Co-infection with Chikungunya virus alters trafficking of pathogenic CD8(+) T cells into the brain and prevents Plasmodium-induced neuropathology



Teo, Teck-Hui, Howland, Shanshan W, Claser, Carla, Gun, Sin Yee, Poh, Chek Meng, Lee, Wendy WL, Lum, Fok-Moon, Ng, Lisa FP ORCID: 0000-0003-4071-5222 and Renia, Laurent
(2018) Co-infection with Chikungunya virus alters trafficking of pathogenic CD8(+) T cells into the brain and prevents Plasmodium-induced neuropathology. EMBO MOLECULAR MEDICINE, 10 (1). 121 - 138.

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Abstract

Arboviral diseases have risen significantly over the last 40 years, increasing the risk of co‐infection with other endemic disease such as malaria. However, nothing is known about the impact arboviruses have on the host response toward heterologous pathogens during co‐infection. Here, we investigate the effects of Chikungunya virus (CHIKV ) co‐infection on the susceptibility and severity of malaria infection. Using the Plasmodium berghei ANKA (PbA) experimental cerebral malaria (ECM ) model, we show that concurrent co‐infection induced the most prominent changes in ECM manifestation. Concurrent co‐infection protected mice from ECM mortality without affecting parasite development in the blood. This protection was mediated by the alteration of parasite‐specific CD8+ T‐cell trafficking through an IFN γ‐mediated mechanism. Co‐infection with CHIKV induced higher splenic IFN γ levels that lead to high local levels of CXCL 9 and CXCL 10. This induced retention of CXCR 3‐expressing pathogenic CD8+ T cells in the spleen and prevented their migration to the brain. This then averts all downstream pathogenic events such as parasite sequestration in the brain and disruption of blood–brain barrier that prevents ECM ‐induced mortality in co‐infected mice.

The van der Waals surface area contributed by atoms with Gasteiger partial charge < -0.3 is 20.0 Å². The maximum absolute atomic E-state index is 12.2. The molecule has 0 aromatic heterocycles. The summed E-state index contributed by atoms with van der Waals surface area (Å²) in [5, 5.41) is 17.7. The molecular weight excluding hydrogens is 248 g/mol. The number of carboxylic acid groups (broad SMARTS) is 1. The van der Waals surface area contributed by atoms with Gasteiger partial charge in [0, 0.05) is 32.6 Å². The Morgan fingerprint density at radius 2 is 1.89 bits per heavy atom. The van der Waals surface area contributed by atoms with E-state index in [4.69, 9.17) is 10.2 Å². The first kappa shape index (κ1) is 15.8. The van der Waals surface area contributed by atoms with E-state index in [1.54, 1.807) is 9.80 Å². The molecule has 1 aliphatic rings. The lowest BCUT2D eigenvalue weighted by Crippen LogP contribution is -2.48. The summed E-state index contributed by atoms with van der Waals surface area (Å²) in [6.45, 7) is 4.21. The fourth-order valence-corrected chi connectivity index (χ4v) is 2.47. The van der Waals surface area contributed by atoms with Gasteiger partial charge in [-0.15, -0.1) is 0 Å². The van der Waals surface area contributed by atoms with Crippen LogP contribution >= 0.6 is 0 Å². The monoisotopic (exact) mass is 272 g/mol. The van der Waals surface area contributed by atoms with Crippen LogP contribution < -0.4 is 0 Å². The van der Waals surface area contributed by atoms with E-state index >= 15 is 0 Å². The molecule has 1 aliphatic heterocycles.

Item Type: Article
Uncontrolled Keywords: CD8(+) T-cell trafficking, Chikungunya, co-infection, malaria
Depositing User: Symplectic Admin
Date Deposited: 22 Feb 2018 09:23
Last Modified: 16 Sep 2022 03:10
DOI: 10.15252/emmm.201707885
Related URLs:
URI: https://livrepository.liverpool.ac.uk/id/eprint/3018320